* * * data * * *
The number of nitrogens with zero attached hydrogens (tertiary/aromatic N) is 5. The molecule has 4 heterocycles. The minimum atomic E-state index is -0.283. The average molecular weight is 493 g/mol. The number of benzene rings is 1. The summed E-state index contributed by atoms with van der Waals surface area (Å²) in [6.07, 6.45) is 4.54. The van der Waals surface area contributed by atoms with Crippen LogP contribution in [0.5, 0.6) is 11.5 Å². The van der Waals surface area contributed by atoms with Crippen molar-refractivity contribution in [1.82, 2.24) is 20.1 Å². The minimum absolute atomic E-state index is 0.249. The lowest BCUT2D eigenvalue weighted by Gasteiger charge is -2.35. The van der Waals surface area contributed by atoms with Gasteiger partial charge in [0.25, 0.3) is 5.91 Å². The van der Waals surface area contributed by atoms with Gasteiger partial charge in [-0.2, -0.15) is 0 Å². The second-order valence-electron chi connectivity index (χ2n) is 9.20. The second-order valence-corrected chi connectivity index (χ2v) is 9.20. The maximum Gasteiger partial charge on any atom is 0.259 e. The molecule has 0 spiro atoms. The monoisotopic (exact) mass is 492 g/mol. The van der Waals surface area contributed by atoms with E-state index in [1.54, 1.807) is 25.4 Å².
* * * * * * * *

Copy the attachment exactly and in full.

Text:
The number of nitrogens with zero attached hydrogens (tertiary/aromatic N) is 5. The molecule has 4 heterocycles. The minimum atomic E-state index is -0.283. The average molecular weight is 493 g/mol. The number of benzene rings is 1. The summed E-state index contributed by atoms with van der Waals surface area (Å²) in [6.07, 6.45) is 4.54. The van der Waals surface area contributed by atoms with Crippen LogP contribution in [0.5, 0.6) is 11.5 Å². The van der Waals surface area contributed by atoms with Crippen molar-refractivity contribution in [1.82, 2.24) is 20.1 Å². The minimum absolute atomic E-state index is 0.249. The lowest BCUT2D eigenvalue weighted by Gasteiger charge is -2.35. The van der Waals surface area contributed by atoms with Gasteiger partial charge in [0.25, 0.3) is 5.91 Å². The van der Waals surface area contributed by atoms with Gasteiger partial charge in [-0.2, -0.15) is 0 Å². The second-order valence-electron chi connectivity index (χ2n) is 9.20. The second-order valence-corrected chi connectivity index (χ2v) is 9.20. The maximum Gasteiger partial charge on any atom is 0.259 e. The molecule has 0 spiro atoms. The monoisotopic (exact) mass is 492 g/mol. The van der Waals surface area contributed by atoms with E-state index in [1.54, 1.807) is 25.4 Å².